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Liberal Democrats vote to undermine affordable low carbon future

By Guest
March 15th, 2016 at 8:54 am | Comments Off on Liberal Democrats vote to undermine affordable low carbon future | Posted in Energy

The irony of the LD’s new extreme-green anti-fracking position is that it will largely self-sabotage things that green Liberal Democrats purport to care about.

It is easy, lazy politics to oppose fossil fuels. Petrol cars… boo… coal-fired power… double-boo… solar power… hooray!… wind farm (but not in my back yard)… double hooray!

Even some climate change sceptics don’t like burning oil, coal and gas for power. Whatever one thinks of carbon, burning these materials produces air pollution. It would better if they could be used purely for manufacturing. For example all those plastics and advanced composites that make up solar panels and wind turbines. And even with those there one day may be bio-based alternatives with superior properties for recycling and reuse.

But we are not there yet. We have technologies, but they are far from affordable, and will not be the technologies we eventually need or use to solve the problem. That’s how progress works. We try stuff, get better at it, and then try something even better. Magic solutions don’t just fall out of labs ready formed and instantly cheap.

That is why the previous Liberal Democrat policy on fracking was careful to hypothecate the revenue it would generate to low-carbon R&D. To use the problem to create the solution.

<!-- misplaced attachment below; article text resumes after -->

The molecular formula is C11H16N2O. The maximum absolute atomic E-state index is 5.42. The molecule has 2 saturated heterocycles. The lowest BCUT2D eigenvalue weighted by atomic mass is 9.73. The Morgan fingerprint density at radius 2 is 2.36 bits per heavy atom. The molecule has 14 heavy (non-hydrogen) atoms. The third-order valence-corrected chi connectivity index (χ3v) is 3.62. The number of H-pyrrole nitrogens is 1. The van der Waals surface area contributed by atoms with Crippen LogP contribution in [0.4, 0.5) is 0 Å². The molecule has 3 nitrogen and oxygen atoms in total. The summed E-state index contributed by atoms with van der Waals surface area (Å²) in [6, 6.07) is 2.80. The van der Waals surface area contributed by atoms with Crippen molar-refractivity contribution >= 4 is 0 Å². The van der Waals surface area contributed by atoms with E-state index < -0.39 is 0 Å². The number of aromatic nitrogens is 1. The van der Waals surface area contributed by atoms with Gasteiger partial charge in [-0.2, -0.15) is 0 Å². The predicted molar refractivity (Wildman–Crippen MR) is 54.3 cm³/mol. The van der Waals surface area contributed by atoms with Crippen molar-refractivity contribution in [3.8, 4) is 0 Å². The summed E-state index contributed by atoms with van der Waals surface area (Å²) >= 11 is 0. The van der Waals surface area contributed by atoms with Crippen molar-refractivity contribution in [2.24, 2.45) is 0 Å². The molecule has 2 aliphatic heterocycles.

A position that then influenced Coalition policy. And led to a commitment to create a sovereign wealth fund on the back of future shale taxes. A real win. Which happily is still there if and when the UK shale industry starts delivering.

The Liberal Democrats just voted to scrap the fund… Without regard to the consequences. They could seek alternative finance (cutting elsewhere or raising other taxes). But they’ve also got to cover the cost of shutting down domestic gas for energy.

That economic home goal might be still be sensible if the fracking process represented some existential threat to the natural environment previously unseen.

But claims to that effect by the fringes of the green NGO movement have no basis in scientific fact. They have been repeatedly refuted by credible independent studies across the word. Including in the UK. Which already had a moratorium to consider these concerns. And as a result has a very rigorous level of regulation.

To ban fracking on environmental grounds you have to apply a level of risk mitigation to the process so extreme that if more widely applied would also see us ban all forms of transport, mobile telephony, medical treatments and other things that cannot guarantee never to be flawlessly safe. In essence is all human activity… and quite a lot of stuff in nature as well. It is a nonsense argument peddled by cranks and opportunists.

Which is really what this change of policy is all about. The Liberal Democrat Party comfort zone is local opposition to uncomfortable change. It looks at all the energy that goes into nimby campaigns and wants a piece of the action. It confuses activity with insight.